Mo. lawmakers facing weighty financial issues
Wednesday, January 4, 2012
By DAVID A. LIEB
JEFFERSON CITY, Mo. (AP) — Missouri lawmakers opened their 2012 session Wednesday with a pledge by legislative leaders to close the state’s projected $500 million budget gap and revamp its underfunded public school system but without any immediate answers about how they would do it.
The session that continues through May 18 will be the last go-around for dozens of lawmakers prohibited from re-election this year because of term limits. Senate President Pro Tem Rob Meyer said the clock is ticking to confront the two lofty financial challenges of the budget crunch and the schools crisis, in which two of Missouri’s largest districts str unaccredited.
“Some predict not much will be accomplished,” Mayer, R-Dexter, said in opening remarks to the chamber. But “we must act, and do so swiftly to pass a balanced budget without a tax increase for the people of Missouri and to help put Missourians back to work in this stagnant and weak economy.”
Lawmakers will have about two weeks of work before Democratic Gov. Jay Nixon presents his budget and policy proposals during his annual State of the State address on Jan. 17. The governor’s budget director already has indicated that every state department is likely to take cuts. Nixon’s administration and Republican legislative leaders alike have indicated that they hope to spare public K-12 school districts from cuts, but there have been no guarantees.
In recent years, Missouri has failed to provide the full amount called for by the formula that funds its more than 500 school districts. The Missouri Department of Elementary and Secondary Education has said that by the 2014 budget, and after some recalculations within the formula, Missouri could need to add more than $700 million on top of what currently is spent.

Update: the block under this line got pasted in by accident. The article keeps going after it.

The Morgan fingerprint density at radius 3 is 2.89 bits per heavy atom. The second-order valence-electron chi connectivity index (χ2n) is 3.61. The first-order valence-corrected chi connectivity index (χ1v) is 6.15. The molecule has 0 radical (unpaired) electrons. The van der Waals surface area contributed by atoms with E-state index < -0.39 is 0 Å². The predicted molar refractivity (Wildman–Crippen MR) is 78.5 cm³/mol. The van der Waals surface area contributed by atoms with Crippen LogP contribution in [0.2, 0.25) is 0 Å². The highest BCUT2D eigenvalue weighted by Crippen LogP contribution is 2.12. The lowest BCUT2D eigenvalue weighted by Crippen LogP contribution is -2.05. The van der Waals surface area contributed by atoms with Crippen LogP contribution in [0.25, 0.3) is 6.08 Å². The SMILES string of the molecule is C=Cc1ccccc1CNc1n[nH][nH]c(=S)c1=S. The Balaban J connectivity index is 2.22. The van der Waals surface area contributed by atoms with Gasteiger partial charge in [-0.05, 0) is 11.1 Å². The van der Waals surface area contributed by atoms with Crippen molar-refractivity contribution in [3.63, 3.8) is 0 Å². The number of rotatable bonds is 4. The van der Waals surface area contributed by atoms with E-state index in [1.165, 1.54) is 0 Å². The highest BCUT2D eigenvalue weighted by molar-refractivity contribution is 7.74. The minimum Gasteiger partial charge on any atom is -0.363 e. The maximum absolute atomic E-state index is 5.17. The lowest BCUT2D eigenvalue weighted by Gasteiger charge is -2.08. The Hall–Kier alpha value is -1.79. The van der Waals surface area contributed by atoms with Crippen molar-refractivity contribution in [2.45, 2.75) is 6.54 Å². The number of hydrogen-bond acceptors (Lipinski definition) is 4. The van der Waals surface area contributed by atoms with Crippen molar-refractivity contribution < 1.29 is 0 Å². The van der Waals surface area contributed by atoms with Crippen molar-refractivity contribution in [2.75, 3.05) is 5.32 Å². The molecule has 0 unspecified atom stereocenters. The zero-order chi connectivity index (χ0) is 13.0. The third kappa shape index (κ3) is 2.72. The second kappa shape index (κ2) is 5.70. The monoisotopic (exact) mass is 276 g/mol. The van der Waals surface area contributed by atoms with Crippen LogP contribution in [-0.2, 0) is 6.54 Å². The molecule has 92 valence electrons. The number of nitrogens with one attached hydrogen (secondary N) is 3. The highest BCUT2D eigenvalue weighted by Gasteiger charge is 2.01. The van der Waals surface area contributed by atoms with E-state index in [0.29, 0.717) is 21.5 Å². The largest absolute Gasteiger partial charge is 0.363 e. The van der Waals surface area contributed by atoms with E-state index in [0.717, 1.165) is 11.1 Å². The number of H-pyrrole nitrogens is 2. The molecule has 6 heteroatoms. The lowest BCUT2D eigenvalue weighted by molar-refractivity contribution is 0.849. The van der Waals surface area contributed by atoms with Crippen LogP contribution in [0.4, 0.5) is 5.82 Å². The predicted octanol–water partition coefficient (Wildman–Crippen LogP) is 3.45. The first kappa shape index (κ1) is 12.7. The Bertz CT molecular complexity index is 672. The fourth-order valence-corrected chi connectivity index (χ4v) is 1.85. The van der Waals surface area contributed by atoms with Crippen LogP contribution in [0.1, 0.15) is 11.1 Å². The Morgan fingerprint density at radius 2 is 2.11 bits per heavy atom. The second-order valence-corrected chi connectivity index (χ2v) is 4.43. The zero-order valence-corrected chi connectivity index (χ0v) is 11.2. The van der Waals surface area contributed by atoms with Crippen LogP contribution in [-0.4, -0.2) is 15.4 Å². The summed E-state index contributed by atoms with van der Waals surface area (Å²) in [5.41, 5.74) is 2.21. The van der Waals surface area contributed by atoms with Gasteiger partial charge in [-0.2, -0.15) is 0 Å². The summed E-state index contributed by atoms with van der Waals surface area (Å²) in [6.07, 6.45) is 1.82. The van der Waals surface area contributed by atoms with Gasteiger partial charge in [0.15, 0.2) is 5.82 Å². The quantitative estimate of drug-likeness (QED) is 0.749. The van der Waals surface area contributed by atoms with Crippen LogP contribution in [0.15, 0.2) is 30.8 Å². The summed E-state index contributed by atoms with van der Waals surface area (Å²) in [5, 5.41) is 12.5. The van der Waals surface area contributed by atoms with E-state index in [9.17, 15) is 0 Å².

Lawmakers will attempt to tweak the formula during their 2012 session, but there is no agreement yet on how to do that. Some lawmakers also will be pushing for broader educational changes targeted at students in the St. Louis and Kansas City school districts, which both have lost their state accreditation. One of their chief concerns is how to implement — or whether to revise — an existing law that allows students in failing districts to transfer to other nearby schools.
After failing to pass a comprehensive overhaul of Missouri’s business incentives during an autumn special session, Republican legislative leaders have scaled back their pro-business agenda for the 2012 session. They plan to focus on changes to the legal system for handling worker claims of injuries and discrimination. Republicans contend current policies are preventing some businesses from expanding.
“Missourians expect us to get to work, to help get them back to work,” said House Speaker Steven Tilley, R-Perryville. “And to do that, we must work to create a climate where businesses believe they can not only keep their doors open, but can grow and hire.”
Democrats questioned whether the Republican business proposals actually would have much of an effect on Missouri’s economy, where the unemployment rate remains a little over 8 percent.
“Most of that list doesn’t really create that many jobs,” said Senate Minority Leader Victor Callahan, D-Independence.
Associated Press writer Chris Blank contributed to this report.
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